Motorola Xoom Video
Motorola Xoom Video Transcript
-Hey! I'm Donald Bell, and today, we're taking a first look, an official first look at the Motorola Xoom. This is an Android-based tablet with a 10.1-inch screen, 32 gigabytes of storage and a price tag of $800 off contract or $600 with a 2-year commitment from Verizon. It's about the same size as the original iPad although it has more of a wide screen dimension, and the bezel around the screen isn't as wide. It's definitely heavier than the iPad which sounds like a small complaint. The tablet is not some thing you spend a lot of time holding. On the bottom, you have connections for micro-USB and micro-HDMI though you'll need a dock if you wanna get video out from this thing. On the top, you have a headphone out and a door that covers up the microSD memory card slot for additional storage and a 4G sim car slot for the 4G support that's coming later this year. There is volume control on the left side, and on the back, you get a 5-megapixel camera and flash and a pair of stereo speakers. You'll also see the power buttons over here on the back. Now, it's a little weird to have the speakers blasting out away from you, but it's nice that you don't actually run the risk of covering them up with your hands. You also get 2-megapixel camera on the front that works with video chat apps like Google Talk. One of the biggest differences between the Xoom and all the Android tablets we reviewed in 2010 is the lack of tactile navigation buttons on the home screen. This is a good thing. Controls your back, search, and menu have all moved on to the touchscreen thanks to the latest version of Android made specifically for tablets. Verizon and Motorola are the first to have Android 3.0 and is a big part of why this tablet is so special. You get all the stuff that makes the Android great. There's full support for Android market, official Google apps for Gmail, Maps, GPS navigation, and calendar. A lot has changed though, the browser has this tab interface that works more like a desktop browser than a smartphone. You get this nice big keyboard. Notifications and settings are down here on the bottom, and generally, all the included apps have been overhauled for the larger screen of the tablet. So now the big question, is this thing a real competitor to the iPad. For my perspective, there is no doubt. It's fast. It's pretty and you can see that a lot of that went in to the execution. It's not cheap though. And with so many tablet options coming out this year, I stay away from contracts like the plague. Verizon and Motorola have the lock on Android 3.0 for now, but the many eager contenders are on the horizon. So that's the Motorola Xoom from Verizon. For cnet.com I'm Donald Bell.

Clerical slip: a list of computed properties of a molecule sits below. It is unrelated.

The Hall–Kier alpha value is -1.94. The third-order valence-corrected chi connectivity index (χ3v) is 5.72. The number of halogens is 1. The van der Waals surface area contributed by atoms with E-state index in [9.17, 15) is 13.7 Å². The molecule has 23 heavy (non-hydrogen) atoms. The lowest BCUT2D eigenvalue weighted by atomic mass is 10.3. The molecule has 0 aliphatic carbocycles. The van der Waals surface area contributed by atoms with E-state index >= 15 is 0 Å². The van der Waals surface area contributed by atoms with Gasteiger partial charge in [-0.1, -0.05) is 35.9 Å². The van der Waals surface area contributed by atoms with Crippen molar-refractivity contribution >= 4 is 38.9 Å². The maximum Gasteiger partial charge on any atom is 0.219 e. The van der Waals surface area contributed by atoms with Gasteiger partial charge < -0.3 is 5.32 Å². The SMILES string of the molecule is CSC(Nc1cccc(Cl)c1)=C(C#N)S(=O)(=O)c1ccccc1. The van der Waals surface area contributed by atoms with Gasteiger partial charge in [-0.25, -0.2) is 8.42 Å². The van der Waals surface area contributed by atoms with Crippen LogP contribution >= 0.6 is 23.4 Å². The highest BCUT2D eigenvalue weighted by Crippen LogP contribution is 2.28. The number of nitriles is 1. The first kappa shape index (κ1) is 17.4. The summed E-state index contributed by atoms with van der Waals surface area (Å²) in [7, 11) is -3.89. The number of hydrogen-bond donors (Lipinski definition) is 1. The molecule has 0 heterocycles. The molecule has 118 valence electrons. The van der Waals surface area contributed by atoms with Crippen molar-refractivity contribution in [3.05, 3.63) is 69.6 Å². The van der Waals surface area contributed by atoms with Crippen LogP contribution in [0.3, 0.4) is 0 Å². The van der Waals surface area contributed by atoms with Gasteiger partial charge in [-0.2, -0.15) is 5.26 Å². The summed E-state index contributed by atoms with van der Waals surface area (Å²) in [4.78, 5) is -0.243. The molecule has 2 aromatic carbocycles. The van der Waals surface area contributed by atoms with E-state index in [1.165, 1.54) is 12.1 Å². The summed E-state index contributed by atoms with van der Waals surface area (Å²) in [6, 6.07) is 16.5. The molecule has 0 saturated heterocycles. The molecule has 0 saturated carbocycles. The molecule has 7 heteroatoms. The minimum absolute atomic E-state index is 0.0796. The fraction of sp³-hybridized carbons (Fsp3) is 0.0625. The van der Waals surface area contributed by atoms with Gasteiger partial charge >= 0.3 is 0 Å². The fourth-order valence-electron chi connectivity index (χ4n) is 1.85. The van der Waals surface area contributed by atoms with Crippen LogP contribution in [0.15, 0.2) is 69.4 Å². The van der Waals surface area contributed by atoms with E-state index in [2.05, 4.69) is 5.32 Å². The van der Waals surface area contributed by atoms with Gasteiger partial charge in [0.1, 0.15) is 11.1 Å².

A video demonstration of the Motorola Xoom tablet from the CES 2011 Press Event. The tablet is due out in the first quarter of 2011 on Verizon and is the first to run Google's Honeycomb version of Android.
At Google's Android Honeycomb demo day, CNET's Donald Bell gives the Motorola Xoom tablet a test-drive and runs through Android's latest features.
Android Tablets take over CES 2011 lead by the Motorola Xoom. We have a conversation with John Lagerling from the Android team about fragmentation, the android market, and Chrome OS vs Android. Join Antuan Goodwin and Justin Eckhouse for all that and more in the world of Android.
Senior editor Donald Bell stops by, Motorola Xoom in tow, to give us a hands-on the first Honeycomb tablet. Once we've had our fill, we take a look beyond Honeycomb at the next generation OS for Android phones. Also, a pair of apps may be able to save your lost phone and save you from a speeding ticket on this week's edition of Android Atlas Weekly.
At CES 2010, Brian Tong shows us Motorola's sleek new tablet, the Motorola Xoom.
Hackers unlock Google Music Sync service and the Motorola Atrix 4G's webtop interface. Motorola announces that it'll upgrade your hacked Xoom. Meanwhile, the Android Market's trojan app fiasco gets much more complex with the announcement of a malicious version of Google's own Android Security Tool. All of that and more on this week's edition of Android Atlas Weekly with Justin Eckhouse and Antuan Goodwin.
Recent studies show that Android's browser is faster than Apple's, but what does that really mean? Amazon and Google may be about to face off in an app price war, while Motorola's Xoom WiFi gets priced to match the iPad. T-Mobile tries to make the Sidekick relevant again and Antuan attempts to put together the details of night of drinking that ended in a his finally upgrading from his first-gen Droid. All of that and plus your email questions answered this week's episode of Android Atlas Weekly with Justin Eckhouse and Antuan Goodwin.
At CES 2011, Motorola CEO Sanjay Jha gives a short demo of the new tablet, Xoom.
Today in hot, fresh, buzzy news, don't panic: Libya can fire guns at protesters from helicopters, but it can't turn off all your bit.ly links. Phew, right? Also, even though the Motorola Xoom might not have Flash the day it comes out of the box, it'll have it within two weeks, so that's also a calm-down story. Plus, Amazon launches its Prime streaming service, Microsoft offers a Kinect SDK, and Apple might give a tiny little window of opportunity to Android tablets. Plus: save Chrome's URL bar! --Molly
HTC's Thunderbolt update quietly removes unlimited tethering; the Motorola Xoom's LTE upgrade may land just in time for the Xoom 2 launch; and Amazon's got a plan for tablet domination.